The Harmful Algal Bloom and Hypoxia Research and Control Act

Along with our champions, we’ve worked hard to get this bill passed in the House and out of Committee in the Senate.  Moving anything in the Senate is a challenge these days, so we aren’t taking any chances.  We’ve found two possible vehicles that could bring this fine bill to the Senate floor.  We’re pressing on both, and we’re cautiously optimistic.  Your voice may be important one more time along the way, so stay tuned.

Ending Overfishing

The Obama Administration submitted a budget request that will build an effective management infrastructure for critical U.S. fisheries and will implement innovative frameworks that align the economic interests of the fishermen with the conservation goals of the fishery.  Indications are that we’ve helped build the support needed to fund the Administration’s request, but we won’t rest until the appropriation is final.  We’re continuing our efforts to keep supporters on our side and to move neutral appropriators to positions of support.  If the Administration’s request is funded, many threatened fisheries will have a chance to rebuild.

Responding to the BP Gulf Oil Disaster

On July 30th, led by ocean champion Nick Rahall (D-WV), the House passed the CLEAR Act, which reforms the Minerals Management Service, the processes regulating offshore drilling, and Big Oil liability.  Most importantly, it establishes the nation’s first ocean conservation fund, which could direct $1 billion annually to restore habitat, help fisheries and protect threatened marine animals.  The goal now is to get similar legislation passed in the Senate, starting with the (introduced by ocean champs Senator Whitehouse (D-RI) and Senator Snowe (R-ME).  This fund, similar to the one in CLEAR, may move alone or as part of Majority Leader Reid’s Energy Package, which contains other important drilling response components.  We’ll try to strengthen and pass both pieces of legislation.  These are our toughest challenges – our champions are generally supportive, but winning will require support from non-traditional sources.  We’ll definitely be calling on you, the ocean voters, for help here.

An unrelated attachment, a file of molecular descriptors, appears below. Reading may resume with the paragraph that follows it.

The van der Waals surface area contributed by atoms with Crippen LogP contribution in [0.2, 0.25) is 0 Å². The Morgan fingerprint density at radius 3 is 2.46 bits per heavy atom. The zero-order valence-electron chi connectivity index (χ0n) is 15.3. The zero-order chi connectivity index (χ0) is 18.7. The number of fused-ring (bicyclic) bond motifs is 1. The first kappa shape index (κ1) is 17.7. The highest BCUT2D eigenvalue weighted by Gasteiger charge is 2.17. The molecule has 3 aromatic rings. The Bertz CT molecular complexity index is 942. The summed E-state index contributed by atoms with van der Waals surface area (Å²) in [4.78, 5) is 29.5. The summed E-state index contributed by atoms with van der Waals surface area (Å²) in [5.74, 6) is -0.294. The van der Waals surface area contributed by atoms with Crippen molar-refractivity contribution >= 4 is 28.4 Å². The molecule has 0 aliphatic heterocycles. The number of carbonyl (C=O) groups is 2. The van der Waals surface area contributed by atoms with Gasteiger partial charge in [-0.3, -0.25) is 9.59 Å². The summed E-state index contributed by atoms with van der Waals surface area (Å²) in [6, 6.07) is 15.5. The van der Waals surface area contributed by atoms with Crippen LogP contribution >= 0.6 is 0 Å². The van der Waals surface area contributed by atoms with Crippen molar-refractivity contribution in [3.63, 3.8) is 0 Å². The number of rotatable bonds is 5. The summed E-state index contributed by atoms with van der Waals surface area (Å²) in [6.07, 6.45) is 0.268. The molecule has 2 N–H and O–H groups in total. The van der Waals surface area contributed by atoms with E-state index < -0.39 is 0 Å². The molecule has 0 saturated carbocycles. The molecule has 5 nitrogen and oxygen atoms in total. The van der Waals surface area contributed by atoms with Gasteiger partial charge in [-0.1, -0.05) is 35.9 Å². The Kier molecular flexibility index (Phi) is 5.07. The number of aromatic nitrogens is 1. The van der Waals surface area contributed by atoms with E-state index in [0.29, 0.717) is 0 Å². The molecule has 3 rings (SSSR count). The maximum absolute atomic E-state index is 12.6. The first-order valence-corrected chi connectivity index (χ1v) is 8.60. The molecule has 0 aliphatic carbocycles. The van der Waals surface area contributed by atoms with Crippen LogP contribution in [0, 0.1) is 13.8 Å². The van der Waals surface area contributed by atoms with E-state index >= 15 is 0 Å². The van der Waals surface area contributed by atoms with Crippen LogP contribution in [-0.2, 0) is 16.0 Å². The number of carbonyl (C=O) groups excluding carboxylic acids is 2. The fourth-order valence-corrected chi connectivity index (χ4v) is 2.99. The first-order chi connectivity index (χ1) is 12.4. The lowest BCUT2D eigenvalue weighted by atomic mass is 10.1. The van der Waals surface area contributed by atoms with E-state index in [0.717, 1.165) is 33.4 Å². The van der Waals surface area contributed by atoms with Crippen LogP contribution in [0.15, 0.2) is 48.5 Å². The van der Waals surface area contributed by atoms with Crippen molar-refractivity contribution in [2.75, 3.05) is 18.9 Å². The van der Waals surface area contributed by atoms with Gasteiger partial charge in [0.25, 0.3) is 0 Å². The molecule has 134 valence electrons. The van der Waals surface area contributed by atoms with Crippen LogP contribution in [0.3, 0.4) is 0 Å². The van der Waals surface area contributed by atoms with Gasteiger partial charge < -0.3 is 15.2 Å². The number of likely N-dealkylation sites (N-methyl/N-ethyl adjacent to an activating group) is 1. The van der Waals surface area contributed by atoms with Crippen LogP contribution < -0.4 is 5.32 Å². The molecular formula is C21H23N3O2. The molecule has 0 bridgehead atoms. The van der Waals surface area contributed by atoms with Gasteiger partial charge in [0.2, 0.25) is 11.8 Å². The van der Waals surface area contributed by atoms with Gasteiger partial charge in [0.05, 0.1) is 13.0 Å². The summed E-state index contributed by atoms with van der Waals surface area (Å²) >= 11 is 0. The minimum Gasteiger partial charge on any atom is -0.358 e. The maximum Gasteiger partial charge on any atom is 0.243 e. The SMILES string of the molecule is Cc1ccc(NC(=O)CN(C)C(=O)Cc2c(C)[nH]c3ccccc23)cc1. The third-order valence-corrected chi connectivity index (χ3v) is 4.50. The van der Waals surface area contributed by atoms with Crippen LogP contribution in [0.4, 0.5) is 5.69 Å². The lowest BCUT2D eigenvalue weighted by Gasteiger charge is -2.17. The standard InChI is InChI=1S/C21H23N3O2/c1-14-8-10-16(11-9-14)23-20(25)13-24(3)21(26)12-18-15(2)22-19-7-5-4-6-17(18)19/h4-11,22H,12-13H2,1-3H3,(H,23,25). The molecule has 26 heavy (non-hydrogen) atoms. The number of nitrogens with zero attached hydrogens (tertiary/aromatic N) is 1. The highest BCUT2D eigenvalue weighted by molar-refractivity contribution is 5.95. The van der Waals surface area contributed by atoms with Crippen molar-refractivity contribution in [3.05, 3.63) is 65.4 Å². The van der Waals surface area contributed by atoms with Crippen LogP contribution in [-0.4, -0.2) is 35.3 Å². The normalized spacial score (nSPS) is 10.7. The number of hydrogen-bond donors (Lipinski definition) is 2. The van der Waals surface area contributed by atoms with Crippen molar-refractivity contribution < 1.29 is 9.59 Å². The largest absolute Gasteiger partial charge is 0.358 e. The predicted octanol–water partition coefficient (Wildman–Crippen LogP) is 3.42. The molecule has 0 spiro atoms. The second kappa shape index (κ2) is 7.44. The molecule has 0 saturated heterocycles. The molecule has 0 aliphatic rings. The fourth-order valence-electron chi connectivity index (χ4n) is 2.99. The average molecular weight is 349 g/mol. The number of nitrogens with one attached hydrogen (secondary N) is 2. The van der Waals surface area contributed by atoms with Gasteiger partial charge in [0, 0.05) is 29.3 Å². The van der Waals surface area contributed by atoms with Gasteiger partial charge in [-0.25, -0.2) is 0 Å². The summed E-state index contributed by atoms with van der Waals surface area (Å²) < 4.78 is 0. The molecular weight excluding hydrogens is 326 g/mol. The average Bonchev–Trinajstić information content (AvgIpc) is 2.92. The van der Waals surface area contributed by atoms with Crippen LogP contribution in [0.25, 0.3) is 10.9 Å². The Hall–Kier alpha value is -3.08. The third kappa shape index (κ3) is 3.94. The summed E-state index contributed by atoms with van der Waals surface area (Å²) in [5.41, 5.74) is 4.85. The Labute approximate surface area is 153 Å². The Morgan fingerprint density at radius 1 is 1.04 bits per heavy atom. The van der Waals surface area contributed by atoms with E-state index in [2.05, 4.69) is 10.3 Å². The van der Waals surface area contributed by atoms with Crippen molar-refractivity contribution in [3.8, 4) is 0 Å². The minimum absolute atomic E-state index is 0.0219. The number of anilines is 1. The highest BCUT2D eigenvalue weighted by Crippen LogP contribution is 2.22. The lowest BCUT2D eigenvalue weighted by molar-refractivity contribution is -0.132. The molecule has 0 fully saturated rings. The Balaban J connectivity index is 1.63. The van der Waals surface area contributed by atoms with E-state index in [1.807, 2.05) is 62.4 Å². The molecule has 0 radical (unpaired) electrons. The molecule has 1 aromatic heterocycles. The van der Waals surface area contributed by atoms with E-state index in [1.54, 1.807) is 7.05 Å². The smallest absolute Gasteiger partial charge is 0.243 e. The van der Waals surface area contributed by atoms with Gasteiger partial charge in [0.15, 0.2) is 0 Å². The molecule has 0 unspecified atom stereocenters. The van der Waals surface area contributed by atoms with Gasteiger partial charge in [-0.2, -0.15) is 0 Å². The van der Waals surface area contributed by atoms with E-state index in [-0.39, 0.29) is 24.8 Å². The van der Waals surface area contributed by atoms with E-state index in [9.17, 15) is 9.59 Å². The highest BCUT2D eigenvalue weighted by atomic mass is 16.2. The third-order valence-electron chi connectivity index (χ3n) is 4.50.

Many of our champions also introduced legislation seeking to ban new offshore drilling in various local areas.  We’d love to see a reestablishment of the drilling moratorium, but that doesn’t appear politically viable right now.  Thus, we’ll be looking for opportunities to protect sensitive areas and will work closely with our champions to do as much as possible.

With one win under out belts and a good shot at two more, this could be a strong year for healthy ocean policy.  If the Senate matches the ocean provisions of the House’s CLEAR Act, it would be a great year.  Boise State plays as a team , where the whole is greater than the sum of its parts, and if we’re going to win three more times, we’ll need to play the same way.  None of the progress to date would have happened without your tremendous support.  We’re down to the last two minutes of the game and we’re out of timeouts.  Let’s pull together for one more hard push this year!

Date Posted: September 8, 2010 @ 1:38 pm Comments Off